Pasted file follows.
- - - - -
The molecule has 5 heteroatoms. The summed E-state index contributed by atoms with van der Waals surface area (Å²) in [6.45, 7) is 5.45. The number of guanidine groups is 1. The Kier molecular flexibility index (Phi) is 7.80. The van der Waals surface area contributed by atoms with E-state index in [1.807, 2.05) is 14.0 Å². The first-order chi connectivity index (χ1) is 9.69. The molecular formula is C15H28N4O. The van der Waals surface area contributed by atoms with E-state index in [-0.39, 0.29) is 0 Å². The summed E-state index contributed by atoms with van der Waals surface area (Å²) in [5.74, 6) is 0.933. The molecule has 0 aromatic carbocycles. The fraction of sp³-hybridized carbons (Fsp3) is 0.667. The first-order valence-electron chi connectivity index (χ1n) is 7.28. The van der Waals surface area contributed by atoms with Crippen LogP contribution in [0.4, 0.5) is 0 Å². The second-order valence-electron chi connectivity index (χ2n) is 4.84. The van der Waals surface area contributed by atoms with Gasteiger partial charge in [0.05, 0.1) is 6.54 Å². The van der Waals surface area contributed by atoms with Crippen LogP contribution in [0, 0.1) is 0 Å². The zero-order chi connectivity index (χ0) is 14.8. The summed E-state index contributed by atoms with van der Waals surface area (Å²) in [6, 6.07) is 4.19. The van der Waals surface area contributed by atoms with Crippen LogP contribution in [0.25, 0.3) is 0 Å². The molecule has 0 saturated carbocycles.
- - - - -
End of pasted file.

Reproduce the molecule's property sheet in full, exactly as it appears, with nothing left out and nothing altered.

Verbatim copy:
The molecule has 5 heteroatoms. The summed E-state index contributed by atoms with van der Waals surface area (Å²) in [6.45, 7) is 5.45. The number of guanidine groups is 1. The Kier molecular flexibility index (Phi) is 7.80. The van der Waals surface area contributed by atoms with E-state index in [1.807, 2.05) is 14.0 Å². The first-order chi connectivity index (χ1) is 9.69. The molecular formula is C15H28N4O. The van der Waals surface area contributed by atoms with E-state index in [-0.39, 0.29) is 0 Å². The summed E-state index contributed by atoms with van der Waals surface area (Å²) in [5.74, 6) is 0.933. The molecule has 0 aromatic carbocycles. The fraction of sp³-hybridized carbons (Fsp3) is 0.667. The first-order valence-electron chi connectivity index (χ1n) is 7.28. The van der Waals surface area contributed by atoms with Crippen LogP contribution in [0.4, 0.5) is 0 Å². The second-order valence-electron chi connectivity index (χ2n) is 4.84. The van der Waals surface area contributed by atoms with Gasteiger partial charge in [0.05, 0.1) is 6.54 Å². The van der Waals surface area contributed by atoms with Crippen LogP contribution in [0, 0.1) is 0 Å². The zero-order chi connectivity index (χ0) is 14.8. The summed E-state index contributed by atoms with van der Waals surface area (Å²) in [6, 6.07) is 4.19. The van der Waals surface area contributed by atoms with Crippen LogP contribution in [0.25, 0.3) is 0 Å². The molecule has 0 saturated carbocycles.